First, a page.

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Preface to the 2014 Edition
1. The Setting
1.1 The U.S. Impact on Indochina
1.2 The United States in Vietnam: A Partia
1.3 Picking Up the Pieces: A Return to Cou
2. Precedents
2.1 The Intelligentsia and the State
2.2 In the Light of History
3. Refugees: Indochina and Beyond
4. Vietnam
5. Laos
6. Cambodia
7. Final Comments
About the Authors

Haymarket Books
Chicago, Illinois
Noam Chomsky
and Edward S. Herman
After the Cataclysm: 
Postwar Indochina and the Reconstruction of Imperial Ideology
Copyright © 1979 by Noam Chomsky and Edward S. Herman
First Edition published by South End Press, Boston, Massachusetts
This edition published in 2014 by
Haymarket Books
P.O. Box 180165
Chicago, IL 60618
ISBN: 978-1-60846-438-8
Trade distribution:
In the US, Consortium Book Sales and Distribution, www.cbsd.com
In Canada, Publishers Group Canada, www.pgcbooks.ca
In the UK, Turnaround Publisher Services, www.turnaround-uk.com
All other countries, Publishers Group Worldwide, www.pgw.com
This book was published with the generous support of Lannan Foundation and Wallace Action Fund.
Cover design by Josh On.
Library of Congress Cataloging-in-Publication data is available.

Preface to the 2014 Edition

Our study The Political Economy of Human Rights, originally published 25 years ago, consists of
two volumes, closely interrelated. The first, entitled The Washington Connection and Third World
Fascism, reviews the horrendous reign of terror, torture, violence and slaughter that Washington
unleashed against much of the world in the 1960s and 1970s, primarily in the western hemisphere and
Southeast Asia, including U.S. aggression in Indochina, surely the worst crime of the post-World War
II era. The second volume, After the Cataclysm, reviews the immediate aftermath in Indochina along
with some relevant but overlooked comparative and historical material.
As discussed in the preface to the original publication, the two volumes are devoted to both facts
and beliefs: the facts insofar as they could be obtained, and beliefs arising from the way facts were
selected and interpreted through the distorting prism of a very powerful ideological system, which
gains much of its power from the belief that it is free and independent.
The earlier history of PEHR, reviewed in a prefatory note to the first volume, illustrates some of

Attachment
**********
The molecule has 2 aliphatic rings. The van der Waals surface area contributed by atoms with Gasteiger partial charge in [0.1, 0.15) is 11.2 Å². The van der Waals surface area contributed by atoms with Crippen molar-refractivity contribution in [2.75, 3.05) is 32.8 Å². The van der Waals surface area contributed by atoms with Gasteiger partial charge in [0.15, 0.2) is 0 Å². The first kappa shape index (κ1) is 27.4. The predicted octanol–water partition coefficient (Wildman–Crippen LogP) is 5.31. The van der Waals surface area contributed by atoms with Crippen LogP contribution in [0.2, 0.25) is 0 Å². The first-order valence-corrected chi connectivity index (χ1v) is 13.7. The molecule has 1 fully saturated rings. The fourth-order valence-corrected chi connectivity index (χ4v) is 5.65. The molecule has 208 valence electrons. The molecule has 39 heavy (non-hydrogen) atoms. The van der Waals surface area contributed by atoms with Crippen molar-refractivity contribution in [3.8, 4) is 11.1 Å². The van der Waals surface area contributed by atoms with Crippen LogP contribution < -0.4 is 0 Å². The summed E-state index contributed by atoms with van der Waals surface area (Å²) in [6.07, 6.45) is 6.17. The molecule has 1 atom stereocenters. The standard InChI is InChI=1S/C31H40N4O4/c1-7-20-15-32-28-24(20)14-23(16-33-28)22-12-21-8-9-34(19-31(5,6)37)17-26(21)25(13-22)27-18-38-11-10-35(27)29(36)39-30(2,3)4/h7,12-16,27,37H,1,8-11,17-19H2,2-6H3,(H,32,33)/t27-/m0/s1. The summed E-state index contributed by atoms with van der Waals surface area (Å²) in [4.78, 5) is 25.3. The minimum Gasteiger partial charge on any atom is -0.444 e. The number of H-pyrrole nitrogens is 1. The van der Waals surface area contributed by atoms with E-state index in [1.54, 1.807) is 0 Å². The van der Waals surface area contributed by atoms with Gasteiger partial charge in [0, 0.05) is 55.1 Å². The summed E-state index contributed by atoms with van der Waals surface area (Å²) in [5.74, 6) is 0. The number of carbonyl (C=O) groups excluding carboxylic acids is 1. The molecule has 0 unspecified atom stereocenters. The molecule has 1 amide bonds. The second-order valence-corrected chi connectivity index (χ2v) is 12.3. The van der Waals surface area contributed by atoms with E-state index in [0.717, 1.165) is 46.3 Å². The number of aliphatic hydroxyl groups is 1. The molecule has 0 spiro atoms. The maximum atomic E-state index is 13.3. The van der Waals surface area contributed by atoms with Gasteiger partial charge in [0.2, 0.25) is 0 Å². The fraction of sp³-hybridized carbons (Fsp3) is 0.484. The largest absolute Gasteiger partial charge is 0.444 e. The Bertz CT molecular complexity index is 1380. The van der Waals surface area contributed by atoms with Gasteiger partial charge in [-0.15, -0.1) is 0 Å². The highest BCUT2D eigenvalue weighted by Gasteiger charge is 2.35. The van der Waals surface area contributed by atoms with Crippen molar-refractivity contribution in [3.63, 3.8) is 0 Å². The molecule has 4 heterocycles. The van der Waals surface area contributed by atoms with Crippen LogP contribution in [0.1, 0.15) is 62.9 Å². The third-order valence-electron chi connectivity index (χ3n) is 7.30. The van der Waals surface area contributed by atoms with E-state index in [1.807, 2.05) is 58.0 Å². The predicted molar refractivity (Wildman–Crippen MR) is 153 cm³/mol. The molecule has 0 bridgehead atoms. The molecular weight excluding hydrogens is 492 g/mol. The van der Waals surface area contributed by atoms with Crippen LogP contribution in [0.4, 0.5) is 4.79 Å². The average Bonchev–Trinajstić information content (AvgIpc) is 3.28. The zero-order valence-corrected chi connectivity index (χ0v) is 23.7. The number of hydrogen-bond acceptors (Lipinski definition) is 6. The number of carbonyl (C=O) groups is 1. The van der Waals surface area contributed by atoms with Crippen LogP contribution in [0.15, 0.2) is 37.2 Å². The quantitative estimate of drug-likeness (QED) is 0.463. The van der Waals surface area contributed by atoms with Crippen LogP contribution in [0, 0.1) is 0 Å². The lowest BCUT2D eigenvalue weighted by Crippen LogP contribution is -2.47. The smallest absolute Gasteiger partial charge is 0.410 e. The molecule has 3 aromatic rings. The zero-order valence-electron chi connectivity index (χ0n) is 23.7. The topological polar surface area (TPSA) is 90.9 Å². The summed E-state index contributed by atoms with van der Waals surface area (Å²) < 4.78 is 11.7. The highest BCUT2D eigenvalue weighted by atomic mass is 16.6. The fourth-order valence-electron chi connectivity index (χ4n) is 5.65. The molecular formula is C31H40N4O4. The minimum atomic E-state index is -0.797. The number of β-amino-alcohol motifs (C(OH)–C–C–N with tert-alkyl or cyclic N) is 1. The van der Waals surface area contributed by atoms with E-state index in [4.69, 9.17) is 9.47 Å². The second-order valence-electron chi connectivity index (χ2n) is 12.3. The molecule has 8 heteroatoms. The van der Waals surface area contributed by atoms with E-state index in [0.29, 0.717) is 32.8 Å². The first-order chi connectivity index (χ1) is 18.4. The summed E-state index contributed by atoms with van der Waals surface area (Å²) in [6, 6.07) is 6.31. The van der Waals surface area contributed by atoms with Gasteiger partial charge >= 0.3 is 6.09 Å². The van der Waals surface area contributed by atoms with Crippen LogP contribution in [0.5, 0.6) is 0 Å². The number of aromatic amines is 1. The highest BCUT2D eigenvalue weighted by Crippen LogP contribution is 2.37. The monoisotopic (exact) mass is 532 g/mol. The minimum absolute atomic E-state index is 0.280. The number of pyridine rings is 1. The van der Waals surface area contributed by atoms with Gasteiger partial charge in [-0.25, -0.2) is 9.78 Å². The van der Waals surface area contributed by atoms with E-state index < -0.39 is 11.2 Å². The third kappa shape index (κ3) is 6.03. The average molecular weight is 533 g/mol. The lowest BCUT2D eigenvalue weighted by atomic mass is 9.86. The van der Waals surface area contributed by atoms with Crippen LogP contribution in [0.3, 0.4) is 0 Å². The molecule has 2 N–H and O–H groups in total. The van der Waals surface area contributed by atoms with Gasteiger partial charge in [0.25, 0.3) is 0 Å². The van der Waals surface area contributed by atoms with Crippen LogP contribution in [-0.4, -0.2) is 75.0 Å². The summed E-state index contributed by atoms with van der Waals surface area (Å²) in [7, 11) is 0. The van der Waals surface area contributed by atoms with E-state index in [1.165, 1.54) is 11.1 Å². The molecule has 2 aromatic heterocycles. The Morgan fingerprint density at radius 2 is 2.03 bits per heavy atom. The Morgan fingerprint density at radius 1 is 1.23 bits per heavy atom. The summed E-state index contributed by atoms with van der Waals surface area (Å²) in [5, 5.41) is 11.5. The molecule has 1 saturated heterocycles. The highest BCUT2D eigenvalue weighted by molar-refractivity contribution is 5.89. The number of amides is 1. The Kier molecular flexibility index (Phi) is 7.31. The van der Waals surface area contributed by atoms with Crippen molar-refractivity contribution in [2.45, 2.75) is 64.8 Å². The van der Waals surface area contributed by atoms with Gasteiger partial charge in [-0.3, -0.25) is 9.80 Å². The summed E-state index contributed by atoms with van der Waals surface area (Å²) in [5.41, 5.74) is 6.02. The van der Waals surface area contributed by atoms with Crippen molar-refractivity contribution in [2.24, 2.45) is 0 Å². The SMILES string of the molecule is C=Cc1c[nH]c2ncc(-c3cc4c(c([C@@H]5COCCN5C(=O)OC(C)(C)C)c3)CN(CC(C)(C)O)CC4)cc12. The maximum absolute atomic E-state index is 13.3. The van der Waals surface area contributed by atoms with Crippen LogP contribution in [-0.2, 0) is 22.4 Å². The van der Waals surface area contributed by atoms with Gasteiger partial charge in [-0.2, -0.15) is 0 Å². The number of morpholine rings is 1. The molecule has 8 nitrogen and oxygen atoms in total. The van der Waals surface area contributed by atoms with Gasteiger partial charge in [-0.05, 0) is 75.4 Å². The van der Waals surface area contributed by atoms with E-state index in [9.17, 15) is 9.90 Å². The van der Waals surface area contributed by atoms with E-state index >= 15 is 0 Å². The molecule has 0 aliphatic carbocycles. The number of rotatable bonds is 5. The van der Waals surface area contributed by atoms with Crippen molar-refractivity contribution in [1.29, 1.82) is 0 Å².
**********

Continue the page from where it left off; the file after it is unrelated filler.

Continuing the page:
the interesting features of the doctrinal system. In brief, an earlier version was published by a small
but successful publisher, owned by a major conglomerate. An executive of the conglomerate was
offended by its contents, and in order to prevent its appearance shut down the publisher, effectively
destroying all its stock. With very rare exceptions, civil libertarians in the U.S. saw no problem in
these actions, presumably because control of expression by concentrated private power, as distinct
from the state, is considered not only legitimate but even an exercise of “freedom,” in a perverse
sense of “freedom” that finds a natural place in the prevailing radically anti-libertarian ideology
(often called “liberal” or even “libertarian,” a matter that will not surprise readers of Orwell).
Elsewhere, we have discussed the general character of the doctrinal system more explicitly,
reviewing its consequences in a wide array of domains.1
One useful perspective on the ideological system is provided by a comparison of treatment by
media and commentary of their crimes and our own—both the reporting of the facts and the
propaganda system’s reaction to each. There was a highly revealing illustration at the time we were
writing in 1977-78: the Indonesian invasion of East Timor in December 1975, and the Khmer Rouge
takeover of Cambodia in April 1975. Our two longest and most detailed chapters review these two
cases: East Timor in Volume I, Cambodia in Volume II.
In both cases, information was quite limited. In the case of East Timor, knowledge of the facts was

limited by design: a good deal was quite accessible, including coverage in the Australian press. In the
case of Cambodia, in contrast, reliable facts were very hard to obtain.
There was, however, extensive information about the second element of our inquiry: the belief
systems that were constructed. In the case of East Timor, the U.S. reaction was brief: silence or
denial. In the case of Cambodia, as we reviewed in detail, the reaction was unrestrained horror at the